Newcastle University is helping to launch a £10 million prize to solve one of the greatest scientific problems facing the world today.
The competition is based on the 1714 Longitude Prize, which was won by John Harrison, a clockmaker whose instruments enabled sailors to pinpoint their position at sea for the first time.
In an updated version, the public will be asked to choose a new challenge from six potential categories, ranging from healthcare to the environment.
Being launched during the 50th Anniversary edition of BBC science series Horizon on Thursday, Newcastle University has been chosen to highlight the challenges facing people with dementia.
Led by the Digital Interaction Group, as part of the EPSRC SiDE (Social Inclusion through the Digital Economy) project, the programme will feature the University’s Ambient Kitchen which supports people to live independently for longer in their own homes. It will also highlight other technologies being trialled by the team, such as the use of Google Glass.
Professor Patrick Olivier, Professor of Human-Computer Interaction at Newcastle University, said: “As the population ages it is becoming increasingly important to find new ways to support people to live independently.
“Technology has the potential to play a major role in this and at Newcastle University we are investigating how existing technologies can be used in new ways as well as developing novel systems for the future.
“Our goal is to empower people through technology and this means designing and developing it in collaboration with the very people who are going to be using it. Only by funding this sort of research will we develop systems that make a real difference to people’s lives.”
The categories from which "the problem" will be chosen was announced yesterday. These themes have been selected by a Longitude Committee, chaired by the English Astronomer Royal, Professor Sir Martin Rees, after widespread consultation with experts across various fields.
- Flight - How can we fly without damaging the environment?
- Food - How can we ensure everyone has nutritious sustainable food?
- Antibiotics - How can we prevent the rise of resistance to antibiotics?
- Paralysis - How can we restore movement to those with paralysis?
- Water - How can we ensure everyone has access to safe and clean water?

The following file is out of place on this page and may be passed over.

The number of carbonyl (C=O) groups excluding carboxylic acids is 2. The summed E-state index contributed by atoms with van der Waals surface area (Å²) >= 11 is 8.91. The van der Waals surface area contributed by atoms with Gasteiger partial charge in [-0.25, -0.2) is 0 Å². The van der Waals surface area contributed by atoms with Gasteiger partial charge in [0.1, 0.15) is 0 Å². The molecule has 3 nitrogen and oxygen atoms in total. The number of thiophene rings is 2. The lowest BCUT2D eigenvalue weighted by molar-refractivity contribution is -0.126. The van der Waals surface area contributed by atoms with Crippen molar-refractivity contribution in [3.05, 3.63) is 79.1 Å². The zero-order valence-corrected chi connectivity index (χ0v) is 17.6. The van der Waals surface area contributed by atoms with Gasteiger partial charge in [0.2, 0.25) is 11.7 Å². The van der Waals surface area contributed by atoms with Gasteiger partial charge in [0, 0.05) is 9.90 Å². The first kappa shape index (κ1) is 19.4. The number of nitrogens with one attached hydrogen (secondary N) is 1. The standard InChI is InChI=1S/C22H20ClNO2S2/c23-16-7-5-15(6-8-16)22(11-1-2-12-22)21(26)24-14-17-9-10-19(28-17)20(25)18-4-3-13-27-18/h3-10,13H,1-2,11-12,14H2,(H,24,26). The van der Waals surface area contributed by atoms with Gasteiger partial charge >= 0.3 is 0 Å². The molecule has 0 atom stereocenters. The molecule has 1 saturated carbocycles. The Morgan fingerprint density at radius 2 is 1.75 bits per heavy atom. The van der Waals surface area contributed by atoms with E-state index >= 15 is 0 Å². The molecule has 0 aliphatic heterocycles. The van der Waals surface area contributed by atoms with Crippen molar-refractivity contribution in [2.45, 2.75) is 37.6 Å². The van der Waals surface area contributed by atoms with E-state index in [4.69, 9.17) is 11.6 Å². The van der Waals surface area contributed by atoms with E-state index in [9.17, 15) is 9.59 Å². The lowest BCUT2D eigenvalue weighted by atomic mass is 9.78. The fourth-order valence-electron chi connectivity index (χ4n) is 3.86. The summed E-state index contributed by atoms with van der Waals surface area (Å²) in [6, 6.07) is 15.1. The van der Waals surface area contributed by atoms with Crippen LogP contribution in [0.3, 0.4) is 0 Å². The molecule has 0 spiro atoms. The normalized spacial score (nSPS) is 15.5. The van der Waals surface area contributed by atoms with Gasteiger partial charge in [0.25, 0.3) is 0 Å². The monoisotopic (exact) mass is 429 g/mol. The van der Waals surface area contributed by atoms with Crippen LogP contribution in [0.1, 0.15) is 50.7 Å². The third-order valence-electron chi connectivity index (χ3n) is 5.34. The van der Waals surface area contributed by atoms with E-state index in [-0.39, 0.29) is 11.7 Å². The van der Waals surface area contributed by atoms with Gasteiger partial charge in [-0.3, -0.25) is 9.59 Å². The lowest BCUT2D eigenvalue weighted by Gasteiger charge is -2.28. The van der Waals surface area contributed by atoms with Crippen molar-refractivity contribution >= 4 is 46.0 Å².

- Dementia - How can we help people with dementia live independently for longer?
The original £20,000 prize was set by the British government to solve the most vexing issue of the 18th Century: how to determine a ship's longitude at sea.
For sailors to pinpoint their position on the waves, they required two clocks: one that was set each day, using the height of the sun in the sky, and another that kept the time back at port.
But Mr Harrison, a clockmaker from Yorkshire, created a chronometer that overcame these problems. It took several prototypes and decades of battling with the scientific elite before he was finally deemed the winner. His work revolutionised navigation and saved countless lives.
Now, 300 years later, a new challenge is being launched, funded by Nesta and the Technology Strategy Board.
Professor Sir Martin Rees said: “There's no manifest number one problem as there was in the 18th Century. Rather there are many broad societal problems demanding fresh thinking.
"There's a pressing need also for the UK to channel more brain power into innovation, jump-start new technologies and enthuse young people.”
The Ambient Kitchen has been developed by Human-Computer Interaction experts and Social Gerontologists at Newcastle University. Everything – from the fridge and oven to the pans and carving knives and even the floor – are fitted with sensors that can monitor your every move.
So as you are cooking a meal or making a cup of tea, the sensors detect that you have forgotten to carry out an important step, and you are prompted on what to do next by a wall mounted monitor screen. Every move you make, from opening the fridge door to collect ingredients, to turning on the oven to start cooking, is tracked.
Dr Thomas Ploetz, a senior lecturer in context aware computing, explains: “For many of the volunteers we work with the biggest barrier to them living independently is confidence.
“Many of the assistive technologies we are developing, such as the Ambient Kitchen, are designed to support people in everyday activities we all take for granted.”
Each category will be examined in the Horizon programme to be broadcast on BBC Two at 2100 on Thursday, May 22. After that, a public vote will be opened, with a favoured theme to be announced on 25 June.
published on: 20 May 2014